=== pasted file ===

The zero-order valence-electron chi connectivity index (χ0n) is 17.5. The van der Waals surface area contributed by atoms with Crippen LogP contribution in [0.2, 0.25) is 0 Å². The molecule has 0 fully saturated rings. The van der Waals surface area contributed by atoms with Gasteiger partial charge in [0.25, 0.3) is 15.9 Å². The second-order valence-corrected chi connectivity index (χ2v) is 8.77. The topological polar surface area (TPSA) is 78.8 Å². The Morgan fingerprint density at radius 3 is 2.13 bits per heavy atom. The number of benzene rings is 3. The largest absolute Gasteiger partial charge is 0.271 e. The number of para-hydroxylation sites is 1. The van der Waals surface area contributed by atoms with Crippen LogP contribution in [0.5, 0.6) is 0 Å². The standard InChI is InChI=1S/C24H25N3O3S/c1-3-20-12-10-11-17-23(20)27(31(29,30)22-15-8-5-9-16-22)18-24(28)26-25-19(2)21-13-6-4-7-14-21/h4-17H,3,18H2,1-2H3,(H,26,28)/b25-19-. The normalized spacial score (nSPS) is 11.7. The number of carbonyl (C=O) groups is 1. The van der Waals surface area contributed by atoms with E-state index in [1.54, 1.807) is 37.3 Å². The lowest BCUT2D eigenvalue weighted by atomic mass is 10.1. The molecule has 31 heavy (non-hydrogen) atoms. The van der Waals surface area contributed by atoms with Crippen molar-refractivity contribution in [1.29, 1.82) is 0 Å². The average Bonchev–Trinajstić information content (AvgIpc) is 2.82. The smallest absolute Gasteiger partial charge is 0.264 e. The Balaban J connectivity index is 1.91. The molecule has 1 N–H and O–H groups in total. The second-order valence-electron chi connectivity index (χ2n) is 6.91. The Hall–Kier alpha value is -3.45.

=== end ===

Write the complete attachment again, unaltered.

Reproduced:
The zero-order valence-electron chi connectivity index (χ0n) is 17.5. The van der Waals surface area contributed by atoms with Crippen LogP contribution in [0.2, 0.25) is 0 Å². The molecule has 0 fully saturated rings. The van der Waals surface area contributed by atoms with Gasteiger partial charge in [0.25, 0.3) is 15.9 Å². The second-order valence-corrected chi connectivity index (χ2v) is 8.77. The topological polar surface area (TPSA) is 78.8 Å². The Morgan fingerprint density at radius 3 is 2.13 bits per heavy atom. The number of benzene rings is 3. The largest absolute Gasteiger partial charge is 0.271 e. The number of para-hydroxylation sites is 1. The van der Waals surface area contributed by atoms with Crippen LogP contribution in [0.5, 0.6) is 0 Å². The standard InChI is InChI=1S/C24H25N3O3S/c1-3-20-12-10-11-17-23(20)27(31(29,30)22-15-8-5-9-16-22)18-24(28)26-25-19(2)21-13-6-4-7-14-21/h4-17H,3,18H2,1-2H3,(H,26,28)/b25-19-. The normalized spacial score (nSPS) is 11.7. The number of carbonyl (C=O) groups is 1. The van der Waals surface area contributed by atoms with E-state index in [1.54, 1.807) is 37.3 Å². The lowest BCUT2D eigenvalue weighted by atomic mass is 10.1. The molecule has 31 heavy (non-hydrogen) atoms. The van der Waals surface area contributed by atoms with Crippen molar-refractivity contribution in [1.29, 1.82) is 0 Å². The average Bonchev–Trinajstić information content (AvgIpc) is 2.82. The smallest absolute Gasteiger partial charge is 0.264 e. The Balaban J connectivity index is 1.91. The molecule has 1 N–H and O–H groups in total. The second-order valence-electron chi connectivity index (χ2n) is 6.91. The Hall–Kier alpha value is -3.45.